Minutes 04/02/08

Minutes 04/02/08

Joint Charlottesville, Fairfax, Roanoke & Salem
University of Virginia Clinical Medicine Meeting
04.02.08
Minutes

 

Introduction - Don Innes

The Claude Moore Medical Education building is now "5% done" and on schedule to open in May 2010. Construction began in January 2008 and is currently in month 3 of the 24-month contract duration. Construction completion is currently at 5%. Owner occupancy of the new Claude Moore Medical Education Building is scheduled for May 2010.

Current Activities: Excavation and shoring continues.   The electrical duct bank feeding the HS Library has been relocated outside of the excavation. Excavation has begun in Lane Road to for the installation of the chilled water loop connection for the South Chiller Plant.  The HS Library will be fed from this loop so the existing chilled water lines feeding that building can be removed from the building site.

Upcoming Activity: Main site excavation and shoring will continue this month. Chilled water work in Lane Road will continue this month.

SOM Planned Building

Defining the clerkship experience: A core clerkship is a required one to two-month academic period of instruction based in clinical experience in which the medical student learns and participates in patient care broadly, but is generally focused on a single medical discipline. The experience grows out of a set of knowledge, skills, and attitudes based on the Twelve Competencies Expected of the UVA Physician.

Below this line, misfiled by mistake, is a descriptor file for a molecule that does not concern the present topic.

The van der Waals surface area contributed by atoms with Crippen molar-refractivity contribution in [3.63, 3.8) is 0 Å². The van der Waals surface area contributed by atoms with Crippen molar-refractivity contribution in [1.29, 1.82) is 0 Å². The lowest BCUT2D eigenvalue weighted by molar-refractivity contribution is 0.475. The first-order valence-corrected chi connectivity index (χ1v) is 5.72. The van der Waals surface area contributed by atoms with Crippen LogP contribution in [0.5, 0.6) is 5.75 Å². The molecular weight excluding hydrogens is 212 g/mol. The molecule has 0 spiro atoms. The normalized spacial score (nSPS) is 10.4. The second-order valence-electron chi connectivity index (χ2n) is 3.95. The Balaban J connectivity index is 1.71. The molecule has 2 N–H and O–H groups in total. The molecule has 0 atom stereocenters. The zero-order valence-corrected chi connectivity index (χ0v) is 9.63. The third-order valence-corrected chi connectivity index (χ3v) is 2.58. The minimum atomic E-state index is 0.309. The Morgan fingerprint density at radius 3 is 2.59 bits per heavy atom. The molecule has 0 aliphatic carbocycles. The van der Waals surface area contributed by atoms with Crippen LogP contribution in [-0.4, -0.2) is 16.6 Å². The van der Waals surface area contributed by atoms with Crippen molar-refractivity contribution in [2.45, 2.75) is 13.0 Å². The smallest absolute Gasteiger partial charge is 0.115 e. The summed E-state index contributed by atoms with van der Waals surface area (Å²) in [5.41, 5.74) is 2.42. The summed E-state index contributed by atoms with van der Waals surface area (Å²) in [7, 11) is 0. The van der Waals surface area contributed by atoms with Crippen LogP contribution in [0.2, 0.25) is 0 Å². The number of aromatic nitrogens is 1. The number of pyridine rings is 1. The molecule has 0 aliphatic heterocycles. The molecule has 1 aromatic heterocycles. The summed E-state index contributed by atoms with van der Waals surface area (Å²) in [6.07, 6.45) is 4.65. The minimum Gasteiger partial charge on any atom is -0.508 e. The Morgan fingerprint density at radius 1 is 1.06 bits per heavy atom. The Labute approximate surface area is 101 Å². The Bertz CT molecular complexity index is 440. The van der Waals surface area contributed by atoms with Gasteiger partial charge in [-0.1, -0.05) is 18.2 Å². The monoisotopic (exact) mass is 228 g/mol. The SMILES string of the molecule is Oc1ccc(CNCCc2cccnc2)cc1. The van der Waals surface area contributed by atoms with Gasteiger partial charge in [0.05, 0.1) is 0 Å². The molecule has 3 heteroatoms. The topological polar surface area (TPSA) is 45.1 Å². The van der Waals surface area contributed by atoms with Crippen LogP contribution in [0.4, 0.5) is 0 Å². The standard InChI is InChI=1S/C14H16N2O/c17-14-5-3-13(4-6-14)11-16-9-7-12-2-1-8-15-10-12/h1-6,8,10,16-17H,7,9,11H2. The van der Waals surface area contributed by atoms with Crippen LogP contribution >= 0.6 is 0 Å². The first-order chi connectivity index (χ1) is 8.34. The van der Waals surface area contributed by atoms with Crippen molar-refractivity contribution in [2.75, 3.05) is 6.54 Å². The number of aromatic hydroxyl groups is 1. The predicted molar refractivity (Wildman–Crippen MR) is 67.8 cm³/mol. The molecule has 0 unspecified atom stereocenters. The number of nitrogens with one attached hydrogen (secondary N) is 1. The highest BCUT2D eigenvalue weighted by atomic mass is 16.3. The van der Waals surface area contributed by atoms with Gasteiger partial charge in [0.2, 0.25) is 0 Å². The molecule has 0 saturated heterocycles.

Elements Expected of All Clerkships

  1. Orientation
  2. Direct participation in and observation of patient care with resident/fellow/attending [including discussion of evaluation, differential diagnosis, treatment, and follow-up]. (daily)
  3. Daily medical student presentation of patient history & physical examination (or follow-up) to supervising resident/fellow/attending
  4. Patient-based formal teaching at least weekly, such as Clerkship Directors (or Designee) Rounds, student morning, report or Ethics Rounds
  5. Teaching conferences at least weekly, e.g. Grand Rounds, Clinical Pathologic Conferences
  6. Clinical Skills Passports
  7. Self-learning: student should review patient's medical history and physical examination, imaging and pathology laboratory studies, and read about the patient's disorder and read about diagnostic and treatment options. Reading may include relevant basic science, anatomy and procedures.
  8. Complete an on-line patient exposure log
  9. Direct teaching time with attending at least three days a week
  10. Evaluation of knowledge, skills, and attitudes relating to the clerkship

Other elements of clerkships (not required for all clerkships):

  1. Clerkship designated learning events, e.g. radiology rounds
  2. Exercises in Clinical Problem Solving, e.g. CLIPP Cases, Virtual Patient
  3. New patient admission opportunities, e.g. night call, night float
  4. In ward rotations, student should experience the life of a resident.
  5. Workshops for clinical skill learning.

Amendment to the Twelve Competencies Expected of the UVa Educated Physician: An addition was made to the first competency to include an attitude of "Cultural competency in clinical practice and professional relations."